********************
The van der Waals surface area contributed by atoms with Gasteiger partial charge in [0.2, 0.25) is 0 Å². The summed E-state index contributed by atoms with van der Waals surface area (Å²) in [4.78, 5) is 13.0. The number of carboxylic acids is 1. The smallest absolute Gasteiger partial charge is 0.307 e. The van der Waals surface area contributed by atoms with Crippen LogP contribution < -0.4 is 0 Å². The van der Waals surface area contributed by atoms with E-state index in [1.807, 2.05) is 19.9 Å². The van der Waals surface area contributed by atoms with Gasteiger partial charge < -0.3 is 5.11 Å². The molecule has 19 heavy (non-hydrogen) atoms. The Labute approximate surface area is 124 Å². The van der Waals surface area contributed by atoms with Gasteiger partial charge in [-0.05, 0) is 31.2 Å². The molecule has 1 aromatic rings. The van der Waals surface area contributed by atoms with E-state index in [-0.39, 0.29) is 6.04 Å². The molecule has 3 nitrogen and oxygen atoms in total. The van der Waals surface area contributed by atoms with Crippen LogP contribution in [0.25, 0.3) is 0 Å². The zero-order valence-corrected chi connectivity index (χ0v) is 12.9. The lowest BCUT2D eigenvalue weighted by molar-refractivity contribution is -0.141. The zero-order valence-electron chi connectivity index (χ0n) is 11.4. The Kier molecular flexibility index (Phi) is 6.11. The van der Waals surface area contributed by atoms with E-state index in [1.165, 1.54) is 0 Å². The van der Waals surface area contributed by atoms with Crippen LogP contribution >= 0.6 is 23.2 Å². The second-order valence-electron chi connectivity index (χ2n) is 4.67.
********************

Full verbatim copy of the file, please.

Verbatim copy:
The van der Waals surface area contributed by atoms with Gasteiger partial charge in [0.2, 0.25) is 0 Å². The summed E-state index contributed by atoms with van der Waals surface area (Å²) in [4.78, 5) is 13.0. The number of carboxylic acids is 1. The smallest absolute Gasteiger partial charge is 0.307 e. The van der Waals surface area contributed by atoms with Crippen LogP contribution < -0.4 is 0 Å². The van der Waals surface area contributed by atoms with E-state index in [1.807, 2.05) is 19.9 Å². The van der Waals surface area contributed by atoms with Gasteiger partial charge < -0.3 is 5.11 Å². The molecule has 19 heavy (non-hydrogen) atoms. The Labute approximate surface area is 124 Å². The van der Waals surface area contributed by atoms with Gasteiger partial charge in [-0.05, 0) is 31.2 Å². The molecule has 1 aromatic rings. The van der Waals surface area contributed by atoms with E-state index in [-0.39, 0.29) is 6.04 Å². The molecule has 3 nitrogen and oxygen atoms in total. The van der Waals surface area contributed by atoms with Crippen LogP contribution in [0.25, 0.3) is 0 Å². The zero-order valence-corrected chi connectivity index (χ0v) is 12.9. The lowest BCUT2D eigenvalue weighted by molar-refractivity contribution is -0.141. The zero-order valence-electron chi connectivity index (χ0n) is 11.4. The Kier molecular flexibility index (Phi) is 6.11. The van der Waals surface area contributed by atoms with E-state index in [1.165, 1.54) is 0 Å². The van der Waals surface area contributed by atoms with Crippen LogP contribution >= 0.6 is 23.2 Å². The second-order valence-electron chi connectivity index (χ2n) is 4.67.